It Doesn't Have to be Meat

Around about us some people are still harvesting olives, I wonder why we rushed so, but it's how we always do it - like we have a deadline. So much pressure  And we still don't know if we can afford the cooker we want. Patience.

We had a couple of Dutch volunteers for ten days and they helped Steve make a serious dent in the pruning of some of the olives. They were nice people too so it was very pleasant hosting them. Having two extra very hungry mouths to feed gave me an excuse to play with the bread oven again. This winter I've used it fairly regularly and I'm starting to feel like I know what I'm doing .




In our 'turn a knob' or 'flick a switch' society we have mostly forgotten about how to cook with fire. In fact someone mentioned to me about cooking with fire being dirty and I wasn't really quick enough to refute them but in my limited experience I've found it quite the opposite . Look at how clean the oven looks, you wouldn't think there was a wood fire burning in there just a few minutes before.




I've been cooking a lot of roast dinners, chicken mostly. Strictly speaking I'm still baking the chicken since I've used the ceramic chicken brick or covered it with foil. But the end result is far superior to the same recipe done in the electric or gas oven. I don't understand why it tastes better. I've also got better at judging the temperature and I've successfully made chocolate brownies in it - with not a clue what the actual temperature of the oven was.



The bread crust looks a bit overdone but inside the bread is light and fluffy.  And that's Chelsea Buns too!  I'm also getting quite adept at using the residual heat after the bread comes out, making soup or stew for the next day, or for the freezer. But it doesn't have to be meat, today we had Moroccan bread,



... a walnut and lentil loaf served with a tomato sauce and cream of potato soup. All cooked in the bread oven and there being enough leftover to freeze for another meal, this is really turning out to be an economic way to cook.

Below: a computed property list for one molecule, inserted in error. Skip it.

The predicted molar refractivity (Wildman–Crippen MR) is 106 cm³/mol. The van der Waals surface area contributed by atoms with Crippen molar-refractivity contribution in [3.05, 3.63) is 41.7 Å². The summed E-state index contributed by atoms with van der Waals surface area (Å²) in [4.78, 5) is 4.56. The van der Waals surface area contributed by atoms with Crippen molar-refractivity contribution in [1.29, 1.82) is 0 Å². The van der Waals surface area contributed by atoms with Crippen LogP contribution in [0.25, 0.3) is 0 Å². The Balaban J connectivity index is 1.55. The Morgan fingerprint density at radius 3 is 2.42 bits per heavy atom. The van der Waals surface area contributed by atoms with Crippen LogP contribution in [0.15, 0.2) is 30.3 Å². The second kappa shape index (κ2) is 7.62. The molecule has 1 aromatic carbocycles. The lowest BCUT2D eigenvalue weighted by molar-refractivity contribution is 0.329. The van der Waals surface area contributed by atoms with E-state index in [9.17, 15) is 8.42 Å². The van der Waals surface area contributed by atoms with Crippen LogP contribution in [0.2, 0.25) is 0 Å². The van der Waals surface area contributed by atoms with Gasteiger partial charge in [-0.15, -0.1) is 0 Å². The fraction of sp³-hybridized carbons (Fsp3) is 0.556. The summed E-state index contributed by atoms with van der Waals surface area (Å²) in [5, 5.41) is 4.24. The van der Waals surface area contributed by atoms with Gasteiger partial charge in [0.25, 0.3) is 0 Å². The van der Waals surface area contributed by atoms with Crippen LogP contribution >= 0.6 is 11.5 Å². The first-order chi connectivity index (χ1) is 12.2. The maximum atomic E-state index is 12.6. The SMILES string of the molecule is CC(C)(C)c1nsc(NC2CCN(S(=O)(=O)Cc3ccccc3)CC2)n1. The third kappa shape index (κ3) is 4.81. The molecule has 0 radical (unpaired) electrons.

Of course there are limitations. Today it was very chilly outside and the oven started to cool down very quickly and so the bread went in before it was really ready, making for a denser texture than I would have liked.



The remedy isn't as simple as adding more wood/fire to the oven - fresh wood turns the oven dome black again, and you can't cook until all the soot has burned away. It also didn't help that I had removed some of the coals to the adjacent BBQ so that I could do some further cooking.



Here I am frying the onion garlic and Thyme for the lentil and walnut loaf. The lentils were cooked the night before in the pressure cooker, taking 15 minutes. If you are looking to save energy and time spent on cooking then a pressure cooker is the way to go!



After that I used the residual heat to boil the kettle for our 11's. It took 20 minutes to bring the water to the boil, that's because our kettle has a very thick bottom to it. But I planned it well and we didn't have to wait much beyond 11 o clock for our mid morning break.



Finally when all of the heat from the oven is just about spent I load it up with the wood for the next firing. The wood literally kiln dries and makes for a nice clean fire when I'm using the oven next.

And the oven itself. We'll, its basically a pizza oven, but of course you can cook anything in it. I highly recommend it for anyone who enjoys the BBQ experience and wants to take their culinary expertise up a notch.




Having said that I recently have been reading the diaries of Samuel Pepys (written in 1660's) and felt a great kinship with his wife when he wrote about his lunch not being ready - a roast fowl - due no doubt to the vagaries of the wood fire .


Comments

  1. Would you share your walnut lentil loaf recipe? Sounds good!

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  2. I enjoyed reading about how to cook with the "pizza oven"!! I will look forward to reading more about your experiences. Thank you for showing pictures and talking about how you load the cooling oven with wood so that it kiln dries before the next time you use it.

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